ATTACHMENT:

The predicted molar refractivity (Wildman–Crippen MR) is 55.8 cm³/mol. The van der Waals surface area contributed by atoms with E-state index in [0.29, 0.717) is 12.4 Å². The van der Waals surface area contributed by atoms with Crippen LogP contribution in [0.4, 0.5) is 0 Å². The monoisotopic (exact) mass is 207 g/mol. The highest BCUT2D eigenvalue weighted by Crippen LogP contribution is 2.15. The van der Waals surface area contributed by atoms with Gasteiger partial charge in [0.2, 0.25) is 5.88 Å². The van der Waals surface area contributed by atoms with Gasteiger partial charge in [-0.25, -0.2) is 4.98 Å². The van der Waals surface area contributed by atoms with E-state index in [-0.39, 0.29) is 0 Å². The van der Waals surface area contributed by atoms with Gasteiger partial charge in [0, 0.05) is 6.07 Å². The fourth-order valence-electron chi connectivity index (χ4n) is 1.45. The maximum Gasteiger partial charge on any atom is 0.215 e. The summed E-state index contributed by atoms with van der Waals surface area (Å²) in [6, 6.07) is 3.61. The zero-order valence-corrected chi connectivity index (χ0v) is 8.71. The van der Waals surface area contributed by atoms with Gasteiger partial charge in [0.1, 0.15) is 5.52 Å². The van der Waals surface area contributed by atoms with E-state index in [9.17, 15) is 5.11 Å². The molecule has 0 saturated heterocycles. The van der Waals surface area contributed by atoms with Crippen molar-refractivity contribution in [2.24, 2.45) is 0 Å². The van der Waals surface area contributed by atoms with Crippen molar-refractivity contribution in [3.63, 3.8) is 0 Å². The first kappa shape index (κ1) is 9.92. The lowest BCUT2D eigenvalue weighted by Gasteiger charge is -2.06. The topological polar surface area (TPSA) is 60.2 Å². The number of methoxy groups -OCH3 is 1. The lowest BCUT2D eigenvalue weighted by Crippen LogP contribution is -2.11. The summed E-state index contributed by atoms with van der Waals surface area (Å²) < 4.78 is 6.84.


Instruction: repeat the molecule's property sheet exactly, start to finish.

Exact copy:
The predicted molar refractivity (Wildman–Crippen MR) is 55.8 cm³/mol. The van der Waals surface area contributed by atoms with E-state index in [0.29, 0.717) is 12.4 Å². The van der Waals surface area contributed by atoms with Crippen LogP contribution in [0.4, 0.5) is 0 Å². The monoisotopic (exact) mass is 207 g/mol. The highest BCUT2D eigenvalue weighted by Crippen LogP contribution is 2.15. The van der Waals surface area contributed by atoms with Gasteiger partial charge in [0.2, 0.25) is 5.88 Å². The van der Waals surface area contributed by atoms with Gasteiger partial charge in [-0.25, -0.2) is 4.98 Å². The van der Waals surface area contributed by atoms with E-state index in [-0.39, 0.29) is 0 Å². The van der Waals surface area contributed by atoms with Gasteiger partial charge in [0, 0.05) is 6.07 Å². The fourth-order valence-electron chi connectivity index (χ4n) is 1.45. The maximum Gasteiger partial charge on any atom is 0.215 e. The summed E-state index contributed by atoms with van der Waals surface area (Å²) in [6, 6.07) is 3.61. The zero-order valence-corrected chi connectivity index (χ0v) is 8.71. The van der Waals surface area contributed by atoms with Gasteiger partial charge in [0.1, 0.15) is 5.52 Å². The van der Waals surface area contributed by atoms with E-state index in [9.17, 15) is 5.11 Å². The molecule has 0 saturated heterocycles. The van der Waals surface area contributed by atoms with Crippen molar-refractivity contribution in [2.24, 2.45) is 0 Å². The van der Waals surface area contributed by atoms with Crippen molar-refractivity contribution in [3.63, 3.8) is 0 Å². The first kappa shape index (κ1) is 9.92. The lowest BCUT2D eigenvalue weighted by Gasteiger charge is -2.06. The topological polar surface area (TPSA) is 60.2 Å². The number of methoxy groups -OCH3 is 1. The lowest BCUT2D eigenvalue weighted by Crippen LogP contribution is -2.11. The summed E-state index contributed by atoms with van der Waals surface area (Å²) < 4.78 is 6.84.